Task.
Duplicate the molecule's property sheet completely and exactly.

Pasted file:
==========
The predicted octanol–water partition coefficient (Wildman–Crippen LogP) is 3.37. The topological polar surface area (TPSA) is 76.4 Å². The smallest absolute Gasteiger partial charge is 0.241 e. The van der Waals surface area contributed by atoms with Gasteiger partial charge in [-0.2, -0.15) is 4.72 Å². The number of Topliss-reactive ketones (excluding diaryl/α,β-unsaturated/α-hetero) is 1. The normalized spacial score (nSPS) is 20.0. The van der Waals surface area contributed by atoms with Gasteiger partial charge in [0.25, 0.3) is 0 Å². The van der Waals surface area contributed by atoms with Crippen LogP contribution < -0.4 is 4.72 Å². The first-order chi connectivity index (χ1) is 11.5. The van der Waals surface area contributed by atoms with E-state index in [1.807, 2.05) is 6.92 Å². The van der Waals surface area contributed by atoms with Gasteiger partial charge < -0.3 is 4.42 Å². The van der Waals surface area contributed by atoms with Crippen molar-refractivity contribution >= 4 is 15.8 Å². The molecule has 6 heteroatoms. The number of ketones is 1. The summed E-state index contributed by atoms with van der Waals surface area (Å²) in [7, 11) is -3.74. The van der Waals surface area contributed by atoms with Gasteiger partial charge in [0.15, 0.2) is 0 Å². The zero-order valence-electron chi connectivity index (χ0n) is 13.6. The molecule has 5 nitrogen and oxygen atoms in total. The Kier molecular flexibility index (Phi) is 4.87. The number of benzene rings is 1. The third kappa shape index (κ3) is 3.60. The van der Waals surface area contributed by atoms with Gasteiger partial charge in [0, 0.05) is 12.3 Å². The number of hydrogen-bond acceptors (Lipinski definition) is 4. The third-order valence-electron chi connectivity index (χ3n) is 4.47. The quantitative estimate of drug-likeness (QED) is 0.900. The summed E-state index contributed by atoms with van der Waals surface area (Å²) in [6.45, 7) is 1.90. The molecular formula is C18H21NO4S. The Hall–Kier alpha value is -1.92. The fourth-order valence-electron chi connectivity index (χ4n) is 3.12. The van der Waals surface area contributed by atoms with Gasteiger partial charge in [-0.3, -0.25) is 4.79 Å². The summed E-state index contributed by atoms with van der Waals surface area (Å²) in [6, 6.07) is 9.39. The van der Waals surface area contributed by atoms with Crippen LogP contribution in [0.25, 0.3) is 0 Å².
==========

The predicted octanol–water partition coefficient (Wildman–Crippen LogP) is 3.37. The topological polar surface area (TPSA) is 76.4 Å². The smallest absolute Gasteiger partial charge is 0.241 e. The van der Waals surface area contributed by atoms with Gasteiger partial charge in [-0.2, -0.15) is 4.72 Å². The number of Topliss-reactive ketones (excluding diaryl/α,β-unsaturated/α-hetero) is 1. The normalized spacial score (nSPS) is 20.0. The van der Waals surface area contributed by atoms with Gasteiger partial charge in [0.25, 0.3) is 0 Å². The van der Waals surface area contributed by atoms with Crippen LogP contribution < -0.4 is 4.72 Å². The first-order chi connectivity index (χ1) is 11.5. The van der Waals surface area contributed by atoms with E-state index in [1.807, 2.05) is 6.92 Å². The van der Waals surface area contributed by atoms with Gasteiger partial charge < -0.3 is 4.42 Å². The van der Waals surface area contributed by atoms with Crippen molar-refractivity contribution >= 4 is 15.8 Å². The molecule has 6 heteroatoms. The number of ketones is 1. The summed E-state index contributed by atoms with van der Waals surface area (Å²) in [7, 11) is -3.74. The van der Waals surface area contributed by atoms with Gasteiger partial charge in [0.15, 0.2) is 0 Å². The zero-order valence-electron chi connectivity index (χ0n) is 13.6. The molecule has 5 nitrogen and oxygen atoms in total. The Kier molecular flexibility index (Phi) is 4.87. The number of benzene rings is 1. The third kappa shape index (κ3) is 3.60. The van der Waals surface area contributed by atoms with Gasteiger partial charge in [0, 0.05) is 12.3 Å². The number of hydrogen-bond acceptors (Lipinski definition) is 4. The third-order valence-electron chi connectivity index (χ3n) is 4.47. The quantitative estimate of drug-likeness (QED) is 0.900. The summed E-state index contributed by atoms with van der Waals surface area (Å²) in [6.45, 7) is 1.90. The molecular formula is C18H21NO4S. The Hall–Kier alpha value is -1.92. The fourth-order valence-electron chi connectivity index (χ4n) is 3.12. The van der Waals surface area contributed by atoms with Gasteiger partial charge in [-0.3, -0.25) is 4.79 Å². The summed E-state index contributed by atoms with van der Waals surface area (Å²) in [6, 6.07) is 9.39. The van der Waals surface area contributed by atoms with Crippen LogP contribution in [0.25, 0.3) is 0 Å².